Association between adherence to iron intake and anaemia prevalence among women in Cambodia and India: new evidence from recent global demographic and health surveys

Manoj Kumar Raut, J. C. Reddy, Md. Ataur Rahman


Background: Anaemia is a global public health problem affecting around 800 million children and women worldwide. Anaemia, defined as a reduced haemoglobin concentration, is associated with increased peri-natal mortality, increased child morbidity and mortality, impaired mental development, impaired immune competence, increased susceptibility to lead poisoning, and decreased performance at work.

Methods: This paper attempts to understand the determinants underlying iron and folic acid intake and correlates of anaemia prevalence in two countries in the Asia region using multivariate binary logistic regression analyses of recent data from the Demographic and Health Surveys of Cambodia and India. The individual level data was analysed, using Predictive Analytics Software for Windows (PASW) 18.0 release.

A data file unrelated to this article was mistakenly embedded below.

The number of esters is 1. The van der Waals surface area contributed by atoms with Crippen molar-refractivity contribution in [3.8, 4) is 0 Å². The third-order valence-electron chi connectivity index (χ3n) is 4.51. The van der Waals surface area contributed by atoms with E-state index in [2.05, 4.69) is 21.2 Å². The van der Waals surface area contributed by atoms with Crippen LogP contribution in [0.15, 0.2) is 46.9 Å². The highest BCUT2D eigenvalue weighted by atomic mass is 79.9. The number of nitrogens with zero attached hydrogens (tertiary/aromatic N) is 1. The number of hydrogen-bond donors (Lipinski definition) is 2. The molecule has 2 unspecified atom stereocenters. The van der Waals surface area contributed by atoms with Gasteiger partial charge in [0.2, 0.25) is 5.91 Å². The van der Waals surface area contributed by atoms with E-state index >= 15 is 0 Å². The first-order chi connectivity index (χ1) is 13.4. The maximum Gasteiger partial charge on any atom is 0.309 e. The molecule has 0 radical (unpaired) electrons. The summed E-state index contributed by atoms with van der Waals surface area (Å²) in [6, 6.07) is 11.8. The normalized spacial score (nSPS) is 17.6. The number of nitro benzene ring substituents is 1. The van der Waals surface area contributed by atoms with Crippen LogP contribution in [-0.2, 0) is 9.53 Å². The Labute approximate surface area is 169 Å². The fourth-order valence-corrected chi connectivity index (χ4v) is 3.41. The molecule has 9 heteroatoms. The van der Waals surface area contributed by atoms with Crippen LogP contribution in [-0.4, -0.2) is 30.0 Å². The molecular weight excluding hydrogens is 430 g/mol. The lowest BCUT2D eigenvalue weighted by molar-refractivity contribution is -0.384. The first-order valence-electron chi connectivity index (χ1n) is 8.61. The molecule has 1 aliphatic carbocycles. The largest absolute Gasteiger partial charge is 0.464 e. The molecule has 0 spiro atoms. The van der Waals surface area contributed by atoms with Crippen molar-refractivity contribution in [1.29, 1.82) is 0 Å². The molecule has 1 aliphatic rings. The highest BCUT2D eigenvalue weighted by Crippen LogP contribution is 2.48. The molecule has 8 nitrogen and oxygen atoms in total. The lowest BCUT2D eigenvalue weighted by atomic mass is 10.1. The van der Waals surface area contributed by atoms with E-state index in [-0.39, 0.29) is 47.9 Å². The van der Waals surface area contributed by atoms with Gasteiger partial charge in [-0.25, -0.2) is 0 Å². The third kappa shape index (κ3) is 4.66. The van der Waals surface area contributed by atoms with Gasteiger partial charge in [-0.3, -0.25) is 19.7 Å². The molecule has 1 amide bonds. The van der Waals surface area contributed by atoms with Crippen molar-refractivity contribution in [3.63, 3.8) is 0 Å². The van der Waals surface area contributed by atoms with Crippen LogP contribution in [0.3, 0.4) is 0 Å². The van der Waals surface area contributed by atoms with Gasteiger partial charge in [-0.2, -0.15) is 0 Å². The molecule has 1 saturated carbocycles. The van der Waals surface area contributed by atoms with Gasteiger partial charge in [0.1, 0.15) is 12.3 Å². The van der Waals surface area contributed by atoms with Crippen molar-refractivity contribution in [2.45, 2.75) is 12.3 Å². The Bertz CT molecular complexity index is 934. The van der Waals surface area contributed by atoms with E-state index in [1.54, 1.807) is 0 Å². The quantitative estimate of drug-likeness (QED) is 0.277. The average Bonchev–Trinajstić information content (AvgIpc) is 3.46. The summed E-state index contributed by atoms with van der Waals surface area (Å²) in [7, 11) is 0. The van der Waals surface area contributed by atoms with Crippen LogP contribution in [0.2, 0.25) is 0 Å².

Results: After adjusting for standard co-variates, reading newspaper and watching television was significantly associated with coverage, while reading newspaper and listening to radio was significantly associated with adherence to iron tablets or syrup in India. In case of both Cambodia and India, those who received at least three antenatal care visits were much more likely to adhere to at least 90 days of iron tablet or syrup or iron and folic acid tablets, more so in Cambodia compared to India. Those who reported to have adhered to at least 90 days of iron and folic acid tablets in India were more likely to be not anaemic unlike in case of Cambodia.

Conclusions: Antenatal care-seeking visits seem to be a particularly effective ways of reaching women and in increasing the likelihood of intake of iron only or iron and folic acid supplements.


Anaemia, Antenatal care, Iron and folic acid tablets/syrup supplementation, Mass media

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